Is IT contracting an option for you?
I’ve recruited for IT contractors in Dublin for nearly 5 years now.
I believe I have a good understanding of the market, what it takes to be a good contractor and why someone should consider contracting. If it’s something you’ve been thinking about for a while, perhaps this blog will give you some food for thought.
Dublin is the hub of contracting in Ireland and there are opportunities across all areas in IT. In particular there is always a need for software developers and testers on contract as traditionally contracting has always been project driven and people were recruited to develop and test a new application or system. Java, .Net and PHP are skills that are in constant demand similar to selenium for testing.
I have noticed increasing requirements for Mobile Developers on contract, with skills in Android and Object C as more and more companies are developing mobile applications. There is a steady requirement for Project Managers and Business Analysts on contract in Dublin across all industries as well as subject matter experts in areas such as Biztalk and Sharepoint.
There is definitely a type of person that suits the contacting model.
- Motivated: Firstly, you really need to be motivated to keep up with the latest technologies and become an expert in your field. I’m not saying that people in permanent employment are not, but you need to bear in mind that you will be self-employed so this drive has to come from you without the assistance of an employer.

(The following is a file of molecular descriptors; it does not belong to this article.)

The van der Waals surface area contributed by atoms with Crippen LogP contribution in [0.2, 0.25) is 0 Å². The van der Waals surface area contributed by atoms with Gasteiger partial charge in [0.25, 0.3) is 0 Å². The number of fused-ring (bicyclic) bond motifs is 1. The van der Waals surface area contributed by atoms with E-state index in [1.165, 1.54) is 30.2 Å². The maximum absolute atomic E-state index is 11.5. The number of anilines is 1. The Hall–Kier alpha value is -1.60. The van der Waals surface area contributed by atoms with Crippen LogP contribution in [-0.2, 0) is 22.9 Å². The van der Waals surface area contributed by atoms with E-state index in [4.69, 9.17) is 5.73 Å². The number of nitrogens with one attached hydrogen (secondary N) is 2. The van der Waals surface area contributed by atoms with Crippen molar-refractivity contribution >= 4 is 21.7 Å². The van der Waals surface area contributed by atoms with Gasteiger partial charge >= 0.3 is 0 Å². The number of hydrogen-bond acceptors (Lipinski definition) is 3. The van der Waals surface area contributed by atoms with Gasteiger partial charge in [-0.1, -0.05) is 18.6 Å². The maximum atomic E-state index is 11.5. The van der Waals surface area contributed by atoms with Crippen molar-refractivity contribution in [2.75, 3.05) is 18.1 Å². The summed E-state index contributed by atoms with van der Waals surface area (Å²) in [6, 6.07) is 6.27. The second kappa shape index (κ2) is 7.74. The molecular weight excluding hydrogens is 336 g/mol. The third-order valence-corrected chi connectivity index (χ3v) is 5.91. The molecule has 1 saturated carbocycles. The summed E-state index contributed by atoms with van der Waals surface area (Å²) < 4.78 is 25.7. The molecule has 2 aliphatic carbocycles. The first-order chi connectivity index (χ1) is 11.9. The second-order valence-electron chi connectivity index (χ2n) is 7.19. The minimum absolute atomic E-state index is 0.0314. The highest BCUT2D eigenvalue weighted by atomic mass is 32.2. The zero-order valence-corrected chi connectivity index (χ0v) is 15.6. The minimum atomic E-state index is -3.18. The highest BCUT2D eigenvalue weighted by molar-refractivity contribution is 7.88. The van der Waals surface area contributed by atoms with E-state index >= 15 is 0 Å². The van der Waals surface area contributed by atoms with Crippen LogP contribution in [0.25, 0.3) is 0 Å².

- Flexible: You need to be flexible and to be able to adapt quickly to new environments. People use the term “hit the ground running” so basically you’re getting stuck in to the task at hand, from day one!
- Being organised helps also. As a self-employed contractor you can avail of tax returns on a significant amount of business expenses. Keeping receipts and filing for your tax returns on a regular basis is a must for self-employed contractors.
One of the main drivers for people considering contracting is money. Daily rates are very favourable especially in the IT market. When considering daily rates you need to take into account that you are no longer on a company’s payroll so therefore you will not be getting the benefits that are associated with being a PAYE employee such as Holiday Pay, Sick Leave, Health and Insurance. Self-employed contractors pay less in tax than PAYE employees, however, in order for you to reap the financial benefits of contracting you need to be diligent when it comes to invoices, receipts and your tax returns.
Contracting can offer great flexibility as well. After finishing a particular assignment, some contractors take a break to travel, enrol in a course to upskill, or simply spend time at home with the family. Finally, contracting can offer someone more varied experiences. Every company has a different way of doing things. Sometimes for the better and sometimes not. What a contractor can do is take the best things from each company and forge new and improved processes that in turn make them a very valuable contractor.
For those of you who have traditionally worked as permanent employees, going contracting can be a daunting prospect, however we are here to help and advise as best we can. Having read this, if you think the contracting model might be an option for you, contact me or any of the contracting team here at Morgan McKinley for a chat.